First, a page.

where the sun rose out of and set in some ocean, called the sun, as he
touched the water, Bheki, the frog, and said he would die at the sight
of water. They ceased to call the sun the frog, or Bheki, but kept the
saying, 'Bheki will die at sight of water.' Not knowing who or what
Bheki might be, they took her for a frog, who also was a pretty wench.
Lastly, they made the story of Bheki's distinguished wedding and
mysterious disappearance. For this interpretation, historical and
linguistic evidence is not offered. When did a Sanskrit-speaking race
live beside a great sea? How do we know that 'frog' was used as a name
for 'sun'?

       *       *       *       *       *

We have already given our explanation. To the savage intellect, man
and beast are on a level, and all savage myth makes men descended from
beasts; while stories of the loves of gods in bestial shape, or the
unions of men and animals, incessantly occur. 'Unnatural' as these
notions seem to us, no ideas are more familiar to savages, and none
recur more frequently in Indo-Aryan, Scandinavian, and Greek
mythology. An extant tribe in North-West America still claims descent
from a frog. The wedding of Bheki and the king is a survival, in
Sanskrit, of a tale of this kind. Lastly, Bheki disappears, when her
associations with her old amphibious life are revived in the manner
she had expressly forbidden.

       *       *       *       *       *

Our interpretation may be supported by an Ojibway parallel. A hunter
named Otter-heart, camping near a beaver lodge, found a pretty girl
loitering round his fire. She keeps his wigwam in order, and 'lays his
blanket near the deerskin she had laid for herself. "Good," he
muttered, "this is my wife."' She refuses to eat the beavers he has
shot, but at night he hears a noise, '_krch, krch_, as if beavers were
gnawing wood.' He sees, by the glimmer of the fire, his wife nibbling
birch twigs. In fact, the good little wife is a beaver, as the pretty
Indian girl was a frog. The pair lived happily till spring came and
the snow melted and the streams ran full. Then his wife implored the
hunter to build her a bridge over every stream and river, that she
might cross dry-footed. 'For,' she said, 'if my feet touch water, this
would at once cause thee great sorrow.' The hunter did as she bade
him, but left unbridged one tidy runnel. The wife stumbled into the
water, and, as soon as her foot was wet, she immediately resumed her
old shape as a beaver, her son became a beaverling, and the brooklet,
changing to a roaring river, bore them to the lake. Once the hunter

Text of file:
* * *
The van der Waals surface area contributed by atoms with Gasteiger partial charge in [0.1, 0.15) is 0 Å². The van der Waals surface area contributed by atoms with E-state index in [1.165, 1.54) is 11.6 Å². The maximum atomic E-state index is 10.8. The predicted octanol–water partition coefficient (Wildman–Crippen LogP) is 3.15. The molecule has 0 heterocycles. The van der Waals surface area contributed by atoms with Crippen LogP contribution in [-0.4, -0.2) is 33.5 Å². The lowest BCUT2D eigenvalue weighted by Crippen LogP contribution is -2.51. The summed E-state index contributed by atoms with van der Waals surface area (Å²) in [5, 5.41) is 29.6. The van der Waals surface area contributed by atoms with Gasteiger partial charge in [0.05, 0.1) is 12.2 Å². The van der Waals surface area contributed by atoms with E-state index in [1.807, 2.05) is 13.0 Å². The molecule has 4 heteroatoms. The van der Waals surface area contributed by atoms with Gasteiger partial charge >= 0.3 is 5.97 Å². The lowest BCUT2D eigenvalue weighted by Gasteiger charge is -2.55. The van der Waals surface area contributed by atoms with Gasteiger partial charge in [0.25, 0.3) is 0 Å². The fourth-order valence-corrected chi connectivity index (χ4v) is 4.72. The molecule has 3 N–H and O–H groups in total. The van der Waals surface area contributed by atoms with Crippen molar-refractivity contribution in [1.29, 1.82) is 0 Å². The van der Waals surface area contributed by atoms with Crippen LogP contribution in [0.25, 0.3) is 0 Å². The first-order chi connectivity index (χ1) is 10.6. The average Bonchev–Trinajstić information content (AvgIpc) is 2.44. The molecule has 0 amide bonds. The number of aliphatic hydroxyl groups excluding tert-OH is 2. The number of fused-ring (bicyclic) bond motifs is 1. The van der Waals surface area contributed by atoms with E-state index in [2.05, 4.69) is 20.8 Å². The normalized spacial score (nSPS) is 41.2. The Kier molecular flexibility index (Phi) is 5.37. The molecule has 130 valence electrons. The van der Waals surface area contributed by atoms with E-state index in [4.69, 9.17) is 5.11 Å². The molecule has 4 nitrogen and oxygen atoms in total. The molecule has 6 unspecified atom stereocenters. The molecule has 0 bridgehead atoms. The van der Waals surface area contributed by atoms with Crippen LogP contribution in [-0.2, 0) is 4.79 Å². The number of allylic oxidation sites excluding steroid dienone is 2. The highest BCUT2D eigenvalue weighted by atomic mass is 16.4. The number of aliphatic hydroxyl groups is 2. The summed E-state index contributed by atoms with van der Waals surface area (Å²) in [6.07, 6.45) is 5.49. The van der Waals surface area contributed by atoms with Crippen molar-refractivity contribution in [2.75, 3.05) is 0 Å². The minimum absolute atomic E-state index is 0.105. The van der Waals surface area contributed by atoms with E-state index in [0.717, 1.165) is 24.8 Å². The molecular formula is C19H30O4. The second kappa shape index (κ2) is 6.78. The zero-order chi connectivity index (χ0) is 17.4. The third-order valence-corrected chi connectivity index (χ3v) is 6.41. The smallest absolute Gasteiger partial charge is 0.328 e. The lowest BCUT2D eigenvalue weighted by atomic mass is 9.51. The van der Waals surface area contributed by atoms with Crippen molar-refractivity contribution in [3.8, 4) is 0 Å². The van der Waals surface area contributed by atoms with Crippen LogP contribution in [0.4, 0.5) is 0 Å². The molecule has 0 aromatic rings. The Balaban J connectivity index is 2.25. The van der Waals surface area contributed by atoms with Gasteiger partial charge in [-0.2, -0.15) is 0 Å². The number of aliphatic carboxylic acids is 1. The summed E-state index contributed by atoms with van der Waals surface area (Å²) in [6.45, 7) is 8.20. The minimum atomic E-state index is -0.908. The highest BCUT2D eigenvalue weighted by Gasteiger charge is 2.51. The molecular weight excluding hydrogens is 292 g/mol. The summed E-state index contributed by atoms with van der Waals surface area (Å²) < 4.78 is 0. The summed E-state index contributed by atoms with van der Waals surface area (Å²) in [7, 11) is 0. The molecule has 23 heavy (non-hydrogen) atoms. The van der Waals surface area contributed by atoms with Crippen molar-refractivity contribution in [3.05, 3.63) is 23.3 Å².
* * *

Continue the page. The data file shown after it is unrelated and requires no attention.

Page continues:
saw his wife again among her beast kin. 'To thee I sacrificed all,'
she said, 'and I only asked thee to help me dry-footed over the
waters. Thou didst cruelly neglect this. Now I must remain for ever
with my people.'

       *       *       *       *       *

This tale was told to Kohl by 'an old insignificant squaw among the
Ojibways.'[80] Here we have a precise parallel to the tale of Bheki,
the frog-bride, and here the reason of the prohibition to touch water
is made perfectly unmistakable. The touch magically revived the
bride's old animal life with the beavers. Or was the Indian name for
beaver (_temaksé_) once a name for the sun?

A curious variant of this widely distributed _Märchen_ of the animal
bride is found in the mythical genealogy of the Raja of Chutia Nagpur,
a chief of the Naga, or snake race. It is said that Raja Janameja
prepared a _yajnya_, or great malevolently magical incantation, to
destroy all the people of the serpent race. To prevent this
annihilation, the supernatural being, Pundarika Nag, took a human
form, and became the husband of the beautiful Parvati, daughter of a
Brahman. But Pundarika Nag, being a serpent by nature, could not
divest himself, even in human shape, of his forked tongue and venomed
breath. And, just as Urvasi could not abide with her mortal lover,
after he transgressed the prohibition to appear before her naked, so
Pundarika Nag was compelled by fate to leave his bride, if she asked
him any questions about his disagreeable peculiarities. She did, at
last, ask questions, in circumstances which made Pundarika believe
that he was bound to answer her. Now the curse came upon him, he
plunged into a pool, like the beaver, and vanished. His wife became
the mother of the serpent Rajas of Chutia Nagpur. Pundarika Nag, in
his proper form as a great hooded snake, guarded his first-born child.
The crest of the house is a hooded snake with human face.[81]

Here, then, we have many examples of the disappearance of the bride or
bridegroom in consequence of infringement of various mystic rules.
Sometimes the beloved one is seen when he or she should not be seen.
Sometimes, as in a Maori story, the bride vanishes merely because she
is in a bad temper.[82] Among the Red Men, as in Sanskrit, the taboo
on water is broken, with the usual results. Now for an example in
which the rule against using _names_ is infringed.[83]

This formula constantly occurs in the Welsh fairy tales published by
Professor Rhys.[84] Thus the heir of Corwrion fell in love with a
fairy: 'They were married on the distinct understanding that the
husband was not to know her name, ... and was not to strike her with
iron, on pain of her leaving him at once.' Unluckily the man once
tossed her a bridle, the iron bit touched the wife, and 'she at once
flew through the air, and plunged headlong into Corwrion Lake.'

A number of tales turning on the same incident are published in
_Cymmrodor_, v. i. In these we have either the taboo on the name, or
the taboo on the touch of iron. In a widely diffused superstition iron
'drives away devils and ghosts,' according to the Scholiast on the
eleventh book of the _Odyssey_, and the Oriental Djinn also flee from